Sexual Anorexia: Beyond Sexual, Emotional & Spiritual Withholding and Married and Alone: Healing for Spouses of Sexual Anorexics, both by Doug Weiss, Ph.D
What about Sexual Reintegration Therapy and body image? We are in a sexual fast right now and don't know how my lack of positive body image will impact our SRT. What is the best way to do SRT?
Dawn: Like the question above, this one is a biggie. T and I went through a process of Sexual Reintegration Therapy (using a different book than the Bercaw one you mention) around four years into our healing journey. We also did a fast for three months at the beginning of our journey. I give the fundamentals of SRT and its benefits in Beyond Betrayal (my book coming out next year), but I’ll touch on some highlights here.
Sexual Fasting and Intimacy
Let’s start with the fast: over 70% of the respondents to the 2014/2015 Survey of Wives of Sex Addicts indicated that they requested a time of abstinence after discovery. For the majority that fast went on for about a year.
That length of time without sex is not going to work for every couple. However, I mention it to show that abstinence is absolutely crucial to the woman’s healing – and yes, can be for his too. This runs contrary to many women’s fears that he needs lots of sex, and if he doesn’t get it from me he’ll act out. However, research shows that sexual addiction is an intimacy disorder (echoing Donna). More “sex” without intimacy actually hinders his recovery. More intimacy will aid it. If the couple are not ready for emotional intimacy, they are not ready for sexual intimacy.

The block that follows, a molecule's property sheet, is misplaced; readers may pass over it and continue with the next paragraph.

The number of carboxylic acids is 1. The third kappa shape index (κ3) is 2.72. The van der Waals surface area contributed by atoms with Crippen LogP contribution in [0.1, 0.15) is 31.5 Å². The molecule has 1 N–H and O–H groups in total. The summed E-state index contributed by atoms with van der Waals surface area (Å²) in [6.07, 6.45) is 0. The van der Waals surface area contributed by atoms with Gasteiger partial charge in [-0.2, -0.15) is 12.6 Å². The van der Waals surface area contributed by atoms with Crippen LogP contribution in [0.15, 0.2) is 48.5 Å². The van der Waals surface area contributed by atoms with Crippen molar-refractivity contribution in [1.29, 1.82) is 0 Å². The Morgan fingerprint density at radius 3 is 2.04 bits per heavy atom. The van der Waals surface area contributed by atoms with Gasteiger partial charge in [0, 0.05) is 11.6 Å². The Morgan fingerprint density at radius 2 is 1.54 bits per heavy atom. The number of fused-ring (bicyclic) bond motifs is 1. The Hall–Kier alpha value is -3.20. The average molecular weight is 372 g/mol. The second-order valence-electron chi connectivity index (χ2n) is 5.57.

The fast time is a perfect opportunity to begin rebuilding non-sexual intimacy, however. Once there is a degree of trust again and a degree of emotional connection, it may be time to move into the early stages of SRT where some physical (but not sexual) intimacy is engaged in.
Sexual Reintegration Therapy
I found that “yes,” my body image issues did surface as a factor in early SRT exercises. The solution: go slowly. Let him interact with those areas of your body you feel more confident about. There’s nothing wrong with these early exercises going on for months. As he gives you positive verbal feedback about the bonding that’s taking place with your body, you should find it easier to be braver about those areas of your body you feel less sure about.
One of the key tenants of SRT is don’t rush into having intercourse. To do so thwarts the benefits (such as the reprogramming of his brain and bonding with you) of the process and gets couples back into old habits that run counter to intimacy.
Over and above everything go with your heart. You don’t need an expert to guide you beyond giving you the basic exercises. Your heart (guided by the Spirit) will tell you when you are ready to proceed – or when you have to go back a few steps. Just remember that our healing, as betrayed women, is never linear. Likewise the couple’s healing is also “one step forward, three steps back,” so don’t be surprised or disheartened to find that ground gained one week is lost the next. This is to be expected.
Intimacy for All
Even more healing than SRT is growing our emotional and spiritual lives through our relationship with God. Intimacy with God benefits the couple enormously… because it benefits the individuals enormously. It allows us to operate out of a place of peace and joy where we give and receive love more freely. And, if things don’t work out for us as a couple – we are better positioned, as women, to have a fulfilling life despite that loss. Instead, we will be fulfilled by the connection we have with our Song of Solomon lover who never leaves nor betrays us.
The Bridegroom: Rivers and Robots